NEW YORK — Investors worried about the recession have turned to a strategy of cherry-picking stocks — sending tech shares higher and industrials lower.
The market’s concerns Monday were focused on two fronts: the economic stimulus proposal now before the Senate, and a possible plan to give further aid to the nation’s banks. Meanwhile, mostly negative economic data and news of more layoffs helped extend the gloomy mood that gave the market its worst January ever.
President Barack Obama made a fresh appeal to Congress, saying that “very modest differences” over the stimulus plan should not delay its passage.
The stimulus package that passed the House last week without a single Republican vote now goes to the Senate. GOP lawmakers argue that the plan is too expensive and doesn’t include adequate tax cuts.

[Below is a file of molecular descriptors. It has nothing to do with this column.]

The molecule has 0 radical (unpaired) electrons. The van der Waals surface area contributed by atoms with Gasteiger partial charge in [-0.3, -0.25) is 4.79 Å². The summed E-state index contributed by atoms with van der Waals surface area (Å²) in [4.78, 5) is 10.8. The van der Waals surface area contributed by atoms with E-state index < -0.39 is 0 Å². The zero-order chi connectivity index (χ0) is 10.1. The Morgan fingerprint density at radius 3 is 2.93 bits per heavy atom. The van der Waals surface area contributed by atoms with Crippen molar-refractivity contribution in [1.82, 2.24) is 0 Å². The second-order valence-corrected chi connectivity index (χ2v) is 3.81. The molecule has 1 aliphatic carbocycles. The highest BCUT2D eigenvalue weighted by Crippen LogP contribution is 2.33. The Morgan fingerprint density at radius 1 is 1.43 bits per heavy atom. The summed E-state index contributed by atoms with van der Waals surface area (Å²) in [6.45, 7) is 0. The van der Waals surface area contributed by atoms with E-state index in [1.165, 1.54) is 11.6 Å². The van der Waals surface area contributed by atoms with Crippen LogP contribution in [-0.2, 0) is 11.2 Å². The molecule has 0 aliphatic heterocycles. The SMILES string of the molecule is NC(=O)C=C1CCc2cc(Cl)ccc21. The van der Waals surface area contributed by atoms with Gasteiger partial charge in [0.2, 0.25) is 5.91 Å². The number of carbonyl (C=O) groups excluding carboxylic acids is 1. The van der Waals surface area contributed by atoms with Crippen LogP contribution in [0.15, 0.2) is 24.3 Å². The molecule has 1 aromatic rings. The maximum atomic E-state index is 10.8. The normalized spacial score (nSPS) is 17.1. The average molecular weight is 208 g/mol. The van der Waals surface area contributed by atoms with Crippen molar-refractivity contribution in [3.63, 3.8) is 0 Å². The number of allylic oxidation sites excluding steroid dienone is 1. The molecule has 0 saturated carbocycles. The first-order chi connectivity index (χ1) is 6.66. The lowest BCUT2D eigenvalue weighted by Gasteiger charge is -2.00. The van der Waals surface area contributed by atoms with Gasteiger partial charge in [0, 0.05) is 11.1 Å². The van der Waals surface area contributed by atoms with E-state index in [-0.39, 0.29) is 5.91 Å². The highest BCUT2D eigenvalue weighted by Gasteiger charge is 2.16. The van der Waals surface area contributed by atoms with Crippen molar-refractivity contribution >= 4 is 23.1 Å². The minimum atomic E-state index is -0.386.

The market was also eyeing reports that Treasury Secretary Timothy Geithner is expected to outline a bank rescue plan next week, said Peter Cardillo, chief market economist at New York-based brokerage house Avalon Partners Inc.
“The market is hoping for some resolution to the banking crisis,” he said. Investors have been concerned that unrelenting loan losses could lead to a major bank failure.
Meanwhile, the Commerce Department said personal spending fell for the sixth straight month in December by 1 percent.
Analysts had predicted a decline of 0.9 percent.
Incomes also dipped, and the personal savings rate shot higher, a sign that consumers remain extremely nervous.
The department also said construction spending fell 1.4 percent in December, slightly worse than the 1.2 percent economists expected.
News of more layoffs further discouraged investors.